“How does the Department calculate the 8%?  There isn’t a completed land audit against which we could correlate these facts.

  “What does the ANC mean by 30% land in the hands of black people?  Does it include state land and urban land?  It is accepted that the State owns about 25% of the total land surface.  State land certainly does not count as white land.  25% State lands should then be added to the 8%.  What about the Ingomyana Trust land of more than 2.8 million hectares of the Zulu king?  Where is this and all the other communal land added?  Mr [Cyril] Ramaphosa and Minister Tokyo Sexwale recently bought a number of farms from white farmers.  My source in Vryburg says that a company of Minister Sexwale recently bought 30 farms in that area.  This also has to be added to the 8%.  In the Karoo and Kalahari huge farms are available.  Why does the Department not buy some of that land to reach their 30% quicker?  These semi-desert lands are however added to the 87% propaganda percentage as white land.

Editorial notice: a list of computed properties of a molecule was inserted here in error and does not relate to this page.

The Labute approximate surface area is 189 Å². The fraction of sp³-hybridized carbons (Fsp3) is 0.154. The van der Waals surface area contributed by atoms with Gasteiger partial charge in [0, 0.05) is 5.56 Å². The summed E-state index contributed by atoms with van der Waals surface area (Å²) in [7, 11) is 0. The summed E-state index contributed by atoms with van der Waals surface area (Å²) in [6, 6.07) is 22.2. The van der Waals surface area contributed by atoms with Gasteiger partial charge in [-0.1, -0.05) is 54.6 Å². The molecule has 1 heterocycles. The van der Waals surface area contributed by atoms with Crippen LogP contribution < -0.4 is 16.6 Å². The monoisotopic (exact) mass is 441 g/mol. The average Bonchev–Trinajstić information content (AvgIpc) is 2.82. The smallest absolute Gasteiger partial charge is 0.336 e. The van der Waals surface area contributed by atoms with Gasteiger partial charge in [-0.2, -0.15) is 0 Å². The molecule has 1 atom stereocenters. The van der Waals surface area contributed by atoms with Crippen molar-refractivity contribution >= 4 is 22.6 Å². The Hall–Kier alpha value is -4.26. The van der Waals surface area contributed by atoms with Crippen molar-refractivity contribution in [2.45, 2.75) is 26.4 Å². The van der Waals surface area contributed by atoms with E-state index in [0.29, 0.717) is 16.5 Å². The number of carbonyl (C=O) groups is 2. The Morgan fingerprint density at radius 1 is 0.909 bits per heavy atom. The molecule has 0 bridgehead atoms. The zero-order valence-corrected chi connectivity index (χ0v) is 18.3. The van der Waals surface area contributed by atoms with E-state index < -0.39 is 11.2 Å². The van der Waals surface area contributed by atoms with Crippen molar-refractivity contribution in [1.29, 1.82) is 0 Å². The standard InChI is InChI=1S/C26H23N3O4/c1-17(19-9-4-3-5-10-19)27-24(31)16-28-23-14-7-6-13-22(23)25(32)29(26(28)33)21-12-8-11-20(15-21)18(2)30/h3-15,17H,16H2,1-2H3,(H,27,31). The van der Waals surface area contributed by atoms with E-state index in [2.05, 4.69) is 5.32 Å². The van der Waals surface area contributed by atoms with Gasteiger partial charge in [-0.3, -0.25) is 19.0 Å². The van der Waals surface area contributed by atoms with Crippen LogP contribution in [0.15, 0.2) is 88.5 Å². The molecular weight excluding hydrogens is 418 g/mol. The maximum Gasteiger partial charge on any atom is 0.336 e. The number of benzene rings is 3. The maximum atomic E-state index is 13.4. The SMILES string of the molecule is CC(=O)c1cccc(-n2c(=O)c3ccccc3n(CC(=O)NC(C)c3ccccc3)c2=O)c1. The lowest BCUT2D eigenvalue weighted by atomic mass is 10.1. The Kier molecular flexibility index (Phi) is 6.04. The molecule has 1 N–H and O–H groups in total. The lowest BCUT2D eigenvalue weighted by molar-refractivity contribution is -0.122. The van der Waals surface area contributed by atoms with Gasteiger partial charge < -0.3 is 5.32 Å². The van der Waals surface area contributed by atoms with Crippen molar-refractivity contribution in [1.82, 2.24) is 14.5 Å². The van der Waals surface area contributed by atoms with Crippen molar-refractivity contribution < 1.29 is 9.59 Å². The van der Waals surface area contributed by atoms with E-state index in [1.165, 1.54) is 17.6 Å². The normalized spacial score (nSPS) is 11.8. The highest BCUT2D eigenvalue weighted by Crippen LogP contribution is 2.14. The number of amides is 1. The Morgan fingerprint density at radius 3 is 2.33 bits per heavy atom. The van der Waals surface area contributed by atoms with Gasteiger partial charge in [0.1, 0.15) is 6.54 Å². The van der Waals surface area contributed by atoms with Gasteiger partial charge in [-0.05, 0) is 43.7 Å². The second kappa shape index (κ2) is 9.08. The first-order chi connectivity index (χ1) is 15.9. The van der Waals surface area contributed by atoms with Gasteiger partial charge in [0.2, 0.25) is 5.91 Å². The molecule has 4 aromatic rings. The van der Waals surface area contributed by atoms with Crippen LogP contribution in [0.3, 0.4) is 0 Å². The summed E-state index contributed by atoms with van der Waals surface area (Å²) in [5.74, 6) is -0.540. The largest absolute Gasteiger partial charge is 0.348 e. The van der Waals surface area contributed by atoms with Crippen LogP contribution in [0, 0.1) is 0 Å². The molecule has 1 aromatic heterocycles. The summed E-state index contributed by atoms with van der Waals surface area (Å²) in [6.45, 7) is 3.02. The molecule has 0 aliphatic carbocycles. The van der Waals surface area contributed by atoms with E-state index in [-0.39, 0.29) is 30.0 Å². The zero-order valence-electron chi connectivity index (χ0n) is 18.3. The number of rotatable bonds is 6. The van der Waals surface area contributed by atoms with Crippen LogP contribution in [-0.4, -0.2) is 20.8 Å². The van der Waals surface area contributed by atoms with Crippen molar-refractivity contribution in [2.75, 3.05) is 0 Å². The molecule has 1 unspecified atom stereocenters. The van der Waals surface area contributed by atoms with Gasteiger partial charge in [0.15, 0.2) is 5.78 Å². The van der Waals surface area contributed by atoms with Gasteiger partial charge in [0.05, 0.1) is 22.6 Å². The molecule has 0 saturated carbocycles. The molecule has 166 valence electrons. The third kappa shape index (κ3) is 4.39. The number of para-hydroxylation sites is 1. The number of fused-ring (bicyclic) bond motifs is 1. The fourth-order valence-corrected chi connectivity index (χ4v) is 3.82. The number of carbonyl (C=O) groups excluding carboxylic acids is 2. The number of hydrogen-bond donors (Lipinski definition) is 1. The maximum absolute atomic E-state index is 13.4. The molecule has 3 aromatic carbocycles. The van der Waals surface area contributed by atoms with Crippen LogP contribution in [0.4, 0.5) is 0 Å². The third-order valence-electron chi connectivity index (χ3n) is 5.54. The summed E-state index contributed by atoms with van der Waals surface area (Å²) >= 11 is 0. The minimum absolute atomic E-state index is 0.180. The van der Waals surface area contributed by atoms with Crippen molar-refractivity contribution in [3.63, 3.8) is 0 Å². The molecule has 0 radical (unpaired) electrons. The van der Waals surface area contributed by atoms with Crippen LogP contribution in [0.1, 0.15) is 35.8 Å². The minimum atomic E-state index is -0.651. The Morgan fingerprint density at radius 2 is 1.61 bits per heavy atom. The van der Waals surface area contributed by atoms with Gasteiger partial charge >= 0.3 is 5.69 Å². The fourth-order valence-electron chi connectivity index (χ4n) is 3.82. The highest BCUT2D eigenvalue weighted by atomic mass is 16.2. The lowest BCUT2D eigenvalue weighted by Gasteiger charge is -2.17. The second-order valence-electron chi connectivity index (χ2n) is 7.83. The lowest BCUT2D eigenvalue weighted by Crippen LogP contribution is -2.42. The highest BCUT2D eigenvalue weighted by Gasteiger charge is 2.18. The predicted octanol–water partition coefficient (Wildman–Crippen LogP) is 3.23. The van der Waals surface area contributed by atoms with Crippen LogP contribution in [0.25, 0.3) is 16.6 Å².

“The development Bank calculated in 2001 that 44% of the land belongs to whites, 20% to blacks, 9% to brown people and 1% to Asians.

  “The way in which the Department has calculated the 30% and 8% figures creates the impression that they are setting themselves up to fail.

  “I said land is an emotional issue – but I experience good will and a preparedness with commercial farmers to address the issues.  Propaganda figures and emotional slogans will not bring us to answers.  Realistic debates with real figures however will.

  “The size of arable land under production dropped by 30% from 1994 [when the ANC came to power] up to 2009.  Failed land reform, where 9 out of 10 farms are not successful, played an important role in this.  Farmers now have to produce more food on less land for South Africa’s population of 50 million.

  “I agree when Minister Nkwinti says it does not help to merely chase after hectares.  If that land does not produce food, we will have famine very shortly and then people will be running in the streets as they did recently in Mozambique when bread prices increased due to shortages.